If you don’t know who the Harlem Hotshots are, basically they are a group of professional Swedish dancers that are dedicated to the mission of showing people lindy hop.
It’s hard to see many good videos of the Big Apple these days, so it’s nice to see this video they made. I also LOVE that it was performed to different music because I dislike the notion that people can only Tranky Doo to The Dipsy Doodle or Shim Shim to T’aint What You Do or similar variations. It’s JAZZ for goodness sake. A lot of the songs have similar musical structures. As long as you pick a song with a similar structure to the routine song, it should still work out. I mean, obviously, some songs work out better and have better climaxes at certain points, but YOU GET THE POINT. We are all supposed to be improv dancers anyway, aren’t we??? Okay rant over lol.
Anyway, if you haven’t, I HIGHLY recommend learning this routine. The Big Apple has some serious solo moves in it, and learning the rhythmic intricacies/moves will definitely improve your dancing both solo and partnered. I learned using Patrick & Natasha’s helpful Youtube series, and I definitely recommend it. It’s hard, I gave up on it a few times before I completed learning it, but it’s TOTALLY worth it. (PS: Don’t give up after Sequence 10, that was the hardest one for me! I promise you can get past Sequence 10!!!)
WOAAAHH!! NO WORDS CAN DESCRIBE THIS!!! AWESOMENESS OVERLOAD!!!!
The Whitey’s Lindy Hoppers dance scene from film Helzapoppin’ Probably the greatest Lindy hop sequence ever filmed! choreographed by the genius and pioneer of lindy hop: Frankie Manning. DAMN! I need this movie NOW
So you know those Savoy Ballroom lindy hop photos I reblogged a couple of weeks back? Here’s what these dancers actually looked like in motion—Whitey’s Lindy Hoppers as they appeared in Hellzapoppin’.
The speed is unbelievable, and those fucking aerials, man. (Notice how often they have a spotter on the ground for whoever’s going up in the air, but he’s in there so smoothly that he just looks like part of the act.)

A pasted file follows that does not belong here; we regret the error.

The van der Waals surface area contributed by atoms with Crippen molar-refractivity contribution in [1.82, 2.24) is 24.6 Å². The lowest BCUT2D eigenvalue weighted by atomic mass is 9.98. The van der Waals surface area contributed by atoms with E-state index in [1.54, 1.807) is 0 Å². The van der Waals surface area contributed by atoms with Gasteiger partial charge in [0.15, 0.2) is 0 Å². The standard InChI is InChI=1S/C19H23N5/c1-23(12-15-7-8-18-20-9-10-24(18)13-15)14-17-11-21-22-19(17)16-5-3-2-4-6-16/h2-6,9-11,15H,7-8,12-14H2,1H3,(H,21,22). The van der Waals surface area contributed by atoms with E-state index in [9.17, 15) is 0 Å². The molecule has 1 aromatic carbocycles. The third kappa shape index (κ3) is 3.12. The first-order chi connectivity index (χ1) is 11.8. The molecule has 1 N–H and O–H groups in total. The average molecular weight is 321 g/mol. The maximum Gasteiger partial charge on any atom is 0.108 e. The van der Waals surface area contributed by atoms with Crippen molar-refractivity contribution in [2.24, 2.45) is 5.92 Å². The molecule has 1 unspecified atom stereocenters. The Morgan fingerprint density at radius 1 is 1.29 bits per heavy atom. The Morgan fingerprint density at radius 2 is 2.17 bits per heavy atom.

This is my new dance journal (thanks to skypengu for buying my this Whitey’s Lindy Hopper’s journal for Christmas! Buy it here!)
(Adorable penguin drawing also courtesy of skypengu)
On the first few pages, I recorded all the dances notes I’ve taken over the years from some private lessons/classes, so I have something to refer to when I need something to work on.
The next pages will be filled with a journal documentation of every time I go dancing this year. I’ll be posting each entry individually, but because I didn’t have to time to post this until today and I’ve already been dancing, here’s the first page of entries.
It’ll be reflections, notes for myself, etc. All short, cause ain’t nobody got time for that.
I’ll be typing everything out as well (with the exception of this post) so no one has to try to decipher my handwriting if they don’t want to.
Apologies for not posting much lately - my usual diet of swing clips has been largely replaced with news about the recent events in Japan. Please keep Japan in your thoughts and donate if you can!
This clip is inspiring to me because while they are all doing the same moves, each of them styles them differently according to body type, personality and personal preference. They also commit to their movements and make everything deliberate…that’s what really makes the difference between someone who learns to do, say, crazy legs for the first time (and thinks ‘Am I doing this right?’ 'I probably look ridiculous…’), and these chaps who really own their movement.
The 1920s gave life to jazz, jukeboxes and the career of Norma Miller — the Queen of Swing. Now, at 95 years old, Miller is the last living member of Whitey’s Lindy Hoppers, the group that took Lindy Hop — the original swing dance — out of Harlem’s ballrooms and across the world.
But before she became the Queen of Swing, Miller was just a poor black girl in Harlem who loved to dance. Even as she watched her mother struggle to make rent by cleaning houses, Miller dreamed of another path.